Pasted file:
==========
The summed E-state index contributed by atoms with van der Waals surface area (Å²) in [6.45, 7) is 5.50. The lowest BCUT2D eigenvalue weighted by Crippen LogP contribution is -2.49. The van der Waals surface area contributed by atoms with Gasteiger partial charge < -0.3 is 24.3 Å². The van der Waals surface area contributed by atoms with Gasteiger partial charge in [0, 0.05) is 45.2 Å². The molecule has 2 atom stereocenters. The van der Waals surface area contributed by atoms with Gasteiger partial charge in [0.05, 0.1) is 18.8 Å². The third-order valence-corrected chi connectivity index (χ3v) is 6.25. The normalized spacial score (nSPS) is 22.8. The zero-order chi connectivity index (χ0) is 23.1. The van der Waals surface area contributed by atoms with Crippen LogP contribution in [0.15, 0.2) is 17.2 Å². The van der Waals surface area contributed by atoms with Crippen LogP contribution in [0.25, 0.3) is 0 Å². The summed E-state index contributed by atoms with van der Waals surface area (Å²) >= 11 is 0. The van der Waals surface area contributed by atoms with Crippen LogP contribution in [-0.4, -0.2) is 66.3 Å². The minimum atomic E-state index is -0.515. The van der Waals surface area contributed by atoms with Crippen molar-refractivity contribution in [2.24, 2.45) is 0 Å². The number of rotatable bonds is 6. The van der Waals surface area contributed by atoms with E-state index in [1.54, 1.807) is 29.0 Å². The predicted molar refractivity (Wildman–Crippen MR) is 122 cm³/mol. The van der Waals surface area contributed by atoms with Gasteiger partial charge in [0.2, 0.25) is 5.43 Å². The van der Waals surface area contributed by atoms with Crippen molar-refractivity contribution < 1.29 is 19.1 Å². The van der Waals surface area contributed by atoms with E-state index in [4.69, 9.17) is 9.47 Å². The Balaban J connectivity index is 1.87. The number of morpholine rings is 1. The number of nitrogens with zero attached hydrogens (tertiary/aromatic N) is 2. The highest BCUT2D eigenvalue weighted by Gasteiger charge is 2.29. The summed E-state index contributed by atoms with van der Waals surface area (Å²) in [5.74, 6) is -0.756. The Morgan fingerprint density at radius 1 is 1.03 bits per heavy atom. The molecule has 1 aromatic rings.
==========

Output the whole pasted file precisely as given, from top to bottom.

The summed E-state index contributed by atoms with van der Waals surface area (Å²) in [6.45, 7) is 5.50. The lowest BCUT2D eigenvalue weighted by Crippen LogP contribution is -2.49. The van der Waals surface area contributed by atoms with Gasteiger partial charge < -0.3 is 24.3 Å². The van der Waals surface area contributed by atoms with Gasteiger partial charge in [0, 0.05) is 45.2 Å². The molecule has 2 atom stereocenters. The van der Waals surface area contributed by atoms with Gasteiger partial charge in [0.05, 0.1) is 18.8 Å². The third-order valence-corrected chi connectivity index (χ3v) is 6.25. The normalized spacial score (nSPS) is 22.8. The zero-order chi connectivity index (χ0) is 23.1. The van der Waals surface area contributed by atoms with Crippen LogP contribution in [0.15, 0.2) is 17.2 Å². The van der Waals surface area contributed by atoms with Crippen LogP contribution in [0.25, 0.3) is 0 Å². The summed E-state index contributed by atoms with van der Waals surface area (Å²) >= 11 is 0. The van der Waals surface area contributed by atoms with Crippen LogP contribution in [-0.4, -0.2) is 66.3 Å². The minimum atomic E-state index is -0.515. The van der Waals surface area contributed by atoms with Crippen molar-refractivity contribution in [2.24, 2.45) is 0 Å². The number of rotatable bonds is 6. The van der Waals surface area contributed by atoms with E-state index in [1.54, 1.807) is 29.0 Å². The predicted molar refractivity (Wildman–Crippen MR) is 122 cm³/mol. The van der Waals surface area contributed by atoms with Gasteiger partial charge in [0.2, 0.25) is 5.43 Å². The van der Waals surface area contributed by atoms with Crippen molar-refractivity contribution < 1.29 is 19.1 Å². The van der Waals surface area contributed by atoms with E-state index in [4.69, 9.17) is 9.47 Å². The Balaban J connectivity index is 1.87. The number of morpholine rings is 1. The number of nitrogens with zero attached hydrogens (tertiary/aromatic N) is 2. The highest BCUT2D eigenvalue weighted by Gasteiger charge is 2.29. The summed E-state index contributed by atoms with van der Waals surface area (Å²) in [5.74, 6) is -0.756. The Morgan fingerprint density at radius 1 is 1.03 bits per heavy atom. The molecule has 1 aromatic rings.